09 Dec 5 Foods to Avoid During the Holiday Season for Healthy Skin
When gathered around a table laden with delicious food, it can be difficult to avoid temptation, especially when it’s the holiday season and the dishes only make an appearance once a year. But filling up too much on some of the most popular holiday treats may have consequences — and not only on your waistline, but on your skin.
Most people already know that eggnog isn’t the healthiest drink out there, as it’s packed with cream, sugar and nearly 20 grams of fat and sugar. But it’s not just that — some studies have shown an association between dairy consumption and acne. While it’s not proven that dairy consumption directly causes acne, those that suffer from it may want to avoid the eggnog this year.
- Candied yams
While yams on their own are good sources of vitamin C, fiber, potassium and other vitamins, the amount of sugar and butter (and marshmallows!) in this holiday dish outweigh the benefits. Research has shown that consistently consuming too much sugar can age skin, causing wrinkles and dullness. This occurs through glycation, where glucose and fructose (i.e. sugars) link amino acids in the skin’s collagen and elastin — too much sugar may speed up this process, potentially aging the skin.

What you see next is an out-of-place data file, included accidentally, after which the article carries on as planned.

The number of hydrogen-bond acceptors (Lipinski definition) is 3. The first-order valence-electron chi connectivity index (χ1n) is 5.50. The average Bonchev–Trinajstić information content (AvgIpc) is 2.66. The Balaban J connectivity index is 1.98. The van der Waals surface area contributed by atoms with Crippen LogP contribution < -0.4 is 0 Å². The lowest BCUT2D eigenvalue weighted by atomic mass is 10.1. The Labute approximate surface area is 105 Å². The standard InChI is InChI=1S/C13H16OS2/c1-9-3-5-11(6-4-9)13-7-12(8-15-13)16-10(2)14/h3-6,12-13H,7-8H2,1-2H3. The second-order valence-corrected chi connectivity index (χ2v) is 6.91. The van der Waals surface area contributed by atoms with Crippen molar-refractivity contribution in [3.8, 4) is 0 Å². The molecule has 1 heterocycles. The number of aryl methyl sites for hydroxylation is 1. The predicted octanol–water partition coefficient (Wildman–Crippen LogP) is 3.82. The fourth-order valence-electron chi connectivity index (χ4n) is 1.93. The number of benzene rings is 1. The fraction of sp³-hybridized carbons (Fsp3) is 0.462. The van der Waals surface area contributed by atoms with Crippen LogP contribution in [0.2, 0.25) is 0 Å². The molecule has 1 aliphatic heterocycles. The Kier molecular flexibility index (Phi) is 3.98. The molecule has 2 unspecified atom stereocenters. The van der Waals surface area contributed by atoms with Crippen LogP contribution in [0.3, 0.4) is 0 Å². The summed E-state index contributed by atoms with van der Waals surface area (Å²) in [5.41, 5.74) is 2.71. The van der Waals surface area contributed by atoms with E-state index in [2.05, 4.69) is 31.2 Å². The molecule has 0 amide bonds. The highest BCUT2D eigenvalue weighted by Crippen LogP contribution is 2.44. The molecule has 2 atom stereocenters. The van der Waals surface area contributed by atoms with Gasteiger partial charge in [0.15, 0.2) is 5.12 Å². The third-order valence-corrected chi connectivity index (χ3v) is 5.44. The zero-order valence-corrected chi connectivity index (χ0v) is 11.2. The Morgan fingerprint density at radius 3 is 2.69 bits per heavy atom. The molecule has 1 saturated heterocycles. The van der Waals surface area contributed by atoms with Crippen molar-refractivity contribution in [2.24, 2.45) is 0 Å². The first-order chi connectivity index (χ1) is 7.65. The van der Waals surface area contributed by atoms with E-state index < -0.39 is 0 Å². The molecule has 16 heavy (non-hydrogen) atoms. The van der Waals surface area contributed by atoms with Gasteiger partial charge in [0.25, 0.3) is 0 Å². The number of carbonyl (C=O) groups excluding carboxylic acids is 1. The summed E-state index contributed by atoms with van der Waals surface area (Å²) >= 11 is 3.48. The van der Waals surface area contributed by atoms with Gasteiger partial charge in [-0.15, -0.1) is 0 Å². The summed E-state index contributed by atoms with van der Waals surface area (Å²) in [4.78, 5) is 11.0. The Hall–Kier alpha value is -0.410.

Keeping your skin hydrated is key to keeping it healthy. Alcohol, however, actually pulls out much-needed water from your skin. It also causes inflammation in the skin, leading to causes discoloration and wrinkles. Alcohol also enlarges blood vessels, which can lead to the telltale reddish tinge on the skin.
You smother it on everything: mashed potatoes, turkey, bread and sometimes even the vegetables. Though gravy certainly makes everything tastier, it’s a loaded with salt. Salt can cause skin to retain water, which, in turn, causes swelling. Swelling on the face is most noticeable under the eyes.
You should save some room for dessert — but not too much room! Just like the candied yams, pie often features “heathy” fruits, but they’re coated in sugar and butter and are high in fat. Research has shown that while fat may not directly cause acne, there is some connection.
It’s all right to treat yourself once in a while, particularly during the holiday season. Going overboard on some of these holiday indulgences, however, can have a negative impact on your skin.